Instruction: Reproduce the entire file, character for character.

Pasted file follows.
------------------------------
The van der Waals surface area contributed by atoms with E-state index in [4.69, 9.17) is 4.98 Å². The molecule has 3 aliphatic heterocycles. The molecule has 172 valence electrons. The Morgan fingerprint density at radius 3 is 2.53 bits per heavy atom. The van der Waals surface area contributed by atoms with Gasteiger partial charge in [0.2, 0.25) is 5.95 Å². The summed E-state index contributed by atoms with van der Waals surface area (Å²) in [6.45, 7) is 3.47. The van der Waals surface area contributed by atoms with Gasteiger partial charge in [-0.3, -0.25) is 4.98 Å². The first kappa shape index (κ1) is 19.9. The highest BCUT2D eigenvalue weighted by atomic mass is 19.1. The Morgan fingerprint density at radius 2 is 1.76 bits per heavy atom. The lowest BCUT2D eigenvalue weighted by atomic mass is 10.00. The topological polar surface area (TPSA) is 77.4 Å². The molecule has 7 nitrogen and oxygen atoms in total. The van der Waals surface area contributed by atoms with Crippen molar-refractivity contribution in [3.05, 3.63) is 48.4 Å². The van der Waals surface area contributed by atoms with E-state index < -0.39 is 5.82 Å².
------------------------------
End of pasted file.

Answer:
The van der Waals surface area contributed by atoms with E-state index in [4.69, 9.17) is 4.98 Å². The molecule has 3 aliphatic heterocycles. The molecule has 172 valence electrons. The Morgan fingerprint density at radius 3 is 2.53 bits per heavy atom. The van der Waals surface area contributed by atoms with Gasteiger partial charge in [0.2, 0.25) is 5.95 Å². The summed E-state index contributed by atoms with van der Waals surface area (Å²) in [6.45, 7) is 3.47. The van der Waals surface area contributed by atoms with Gasteiger partial charge in [-0.3, -0.25) is 4.98 Å². The first kappa shape index (κ1) is 19.9. The highest BCUT2D eigenvalue weighted by atomic mass is 19.1. The Morgan fingerprint density at radius 2 is 1.76 bits per heavy atom. The lowest BCUT2D eigenvalue weighted by atomic mass is 10.00. The topological polar surface area (TPSA) is 77.4 Å². The molecule has 7 nitrogen and oxygen atoms in total. The van der Waals surface area contributed by atoms with Crippen molar-refractivity contribution in [3.05, 3.63) is 48.4 Å². The van der Waals surface area contributed by atoms with E-state index < -0.39 is 5.82 Å².